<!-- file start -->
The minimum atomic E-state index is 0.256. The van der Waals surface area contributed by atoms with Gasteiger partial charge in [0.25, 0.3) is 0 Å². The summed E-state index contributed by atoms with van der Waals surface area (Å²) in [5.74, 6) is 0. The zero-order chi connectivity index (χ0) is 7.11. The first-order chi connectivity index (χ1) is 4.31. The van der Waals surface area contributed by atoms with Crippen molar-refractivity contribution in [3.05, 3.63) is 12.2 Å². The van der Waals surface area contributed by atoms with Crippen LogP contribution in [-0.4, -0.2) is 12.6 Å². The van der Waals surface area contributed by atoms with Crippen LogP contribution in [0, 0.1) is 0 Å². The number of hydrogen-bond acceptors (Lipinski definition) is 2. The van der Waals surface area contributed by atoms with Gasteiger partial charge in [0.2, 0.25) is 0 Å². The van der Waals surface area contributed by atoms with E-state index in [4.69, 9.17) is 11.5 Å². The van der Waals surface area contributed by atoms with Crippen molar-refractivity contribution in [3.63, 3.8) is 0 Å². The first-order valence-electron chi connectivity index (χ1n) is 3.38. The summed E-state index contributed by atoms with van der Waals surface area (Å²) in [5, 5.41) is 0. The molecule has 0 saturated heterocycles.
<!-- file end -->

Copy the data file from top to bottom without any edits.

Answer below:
The minimum atomic E-state index is 0.256. The van der Waals surface area contributed by atoms with Gasteiger partial charge in [0.25, 0.3) is 0 Å². The summed E-state index contributed by atoms with van der Waals surface area (Å²) in [5.74, 6) is 0. The zero-order chi connectivity index (χ0) is 7.11. The first-order chi connectivity index (χ1) is 4.31. The van der Waals surface area contributed by atoms with Crippen molar-refractivity contribution in [3.05, 3.63) is 12.2 Å². The van der Waals surface area contributed by atoms with Crippen LogP contribution in [-0.4, -0.2) is 12.6 Å². The van der Waals surface area contributed by atoms with Crippen LogP contribution in [0, 0.1) is 0 Å². The number of hydrogen-bond acceptors (Lipinski definition) is 2. The van der Waals surface area contributed by atoms with Gasteiger partial charge in [0.2, 0.25) is 0 Å². The van der Waals surface area contributed by atoms with E-state index in [4.69, 9.17) is 11.5 Å². The van der Waals surface area contributed by atoms with Crippen molar-refractivity contribution in [3.63, 3.8) is 0 Å². The first-order valence-electron chi connectivity index (χ1n) is 3.38. The summed E-state index contributed by atoms with van der Waals surface area (Å²) in [5, 5.41) is 0. The molecule has 0 saturated heterocycles.